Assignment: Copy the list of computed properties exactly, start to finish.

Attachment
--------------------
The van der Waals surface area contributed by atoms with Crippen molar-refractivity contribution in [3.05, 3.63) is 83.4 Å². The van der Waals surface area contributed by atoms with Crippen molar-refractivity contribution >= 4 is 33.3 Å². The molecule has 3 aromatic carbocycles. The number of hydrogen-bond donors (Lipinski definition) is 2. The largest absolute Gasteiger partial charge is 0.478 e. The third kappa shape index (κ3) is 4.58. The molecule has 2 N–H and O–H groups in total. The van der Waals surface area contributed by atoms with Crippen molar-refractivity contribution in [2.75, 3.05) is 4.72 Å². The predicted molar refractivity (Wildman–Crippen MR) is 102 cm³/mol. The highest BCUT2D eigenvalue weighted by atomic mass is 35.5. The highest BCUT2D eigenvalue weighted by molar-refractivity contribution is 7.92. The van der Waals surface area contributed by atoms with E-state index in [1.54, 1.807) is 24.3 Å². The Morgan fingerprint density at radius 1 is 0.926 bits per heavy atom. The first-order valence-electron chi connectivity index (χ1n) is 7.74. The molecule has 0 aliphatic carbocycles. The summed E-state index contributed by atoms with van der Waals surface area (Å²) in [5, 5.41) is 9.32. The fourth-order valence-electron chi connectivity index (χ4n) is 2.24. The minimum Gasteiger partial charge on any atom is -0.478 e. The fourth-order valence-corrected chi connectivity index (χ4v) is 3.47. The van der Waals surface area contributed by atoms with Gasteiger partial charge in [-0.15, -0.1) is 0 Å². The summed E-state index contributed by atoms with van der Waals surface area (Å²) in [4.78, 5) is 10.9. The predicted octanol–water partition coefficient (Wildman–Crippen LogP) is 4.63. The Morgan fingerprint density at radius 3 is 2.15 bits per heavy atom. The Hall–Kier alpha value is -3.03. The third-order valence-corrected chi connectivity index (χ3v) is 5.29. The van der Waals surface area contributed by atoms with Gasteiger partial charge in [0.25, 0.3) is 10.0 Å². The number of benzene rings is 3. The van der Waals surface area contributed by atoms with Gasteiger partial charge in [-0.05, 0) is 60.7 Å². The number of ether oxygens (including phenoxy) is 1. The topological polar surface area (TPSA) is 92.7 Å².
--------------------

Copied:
The van der Waals surface area contributed by atoms with Crippen molar-refractivity contribution in [3.05, 3.63) is 83.4 Å². The van der Waals surface area contributed by atoms with Crippen molar-refractivity contribution >= 4 is 33.3 Å². The molecule has 3 aromatic carbocycles. The number of hydrogen-bond donors (Lipinski definition) is 2. The largest absolute Gasteiger partial charge is 0.478 e. The third kappa shape index (κ3) is 4.58. The molecule has 2 N–H and O–H groups in total. The van der Waals surface area contributed by atoms with Crippen molar-refractivity contribution in [2.75, 3.05) is 4.72 Å². The predicted molar refractivity (Wildman–Crippen MR) is 102 cm³/mol. The highest BCUT2D eigenvalue weighted by atomic mass is 35.5. The highest BCUT2D eigenvalue weighted by molar-refractivity contribution is 7.92. The van der Waals surface area contributed by atoms with E-state index in [1.54, 1.807) is 24.3 Å². The Morgan fingerprint density at radius 1 is 0.926 bits per heavy atom. The first-order valence-electron chi connectivity index (χ1n) is 7.74. The molecule has 0 aliphatic carbocycles. The summed E-state index contributed by atoms with van der Waals surface area (Å²) in [5, 5.41) is 9.32. The fourth-order valence-electron chi connectivity index (χ4n) is 2.24. The minimum Gasteiger partial charge on any atom is -0.478 e. The fourth-order valence-corrected chi connectivity index (χ4v) is 3.47. The van der Waals surface area contributed by atoms with Gasteiger partial charge in [-0.15, -0.1) is 0 Å². The summed E-state index contributed by atoms with van der Waals surface area (Å²) in [4.78, 5) is 10.9. The predicted octanol–water partition coefficient (Wildman–Crippen LogP) is 4.63. The Morgan fingerprint density at radius 3 is 2.15 bits per heavy atom. The Hall–Kier alpha value is -3.03. The third-order valence-corrected chi connectivity index (χ3v) is 5.29. The van der Waals surface area contributed by atoms with Gasteiger partial charge in [0.25, 0.3) is 10.0 Å². The number of benzene rings is 3. The van der Waals surface area contributed by atoms with Gasteiger partial charge in [-0.05, 0) is 60.7 Å². The number of ether oxygens (including phenoxy) is 1. The topological polar surface area (TPSA) is 92.7 Å².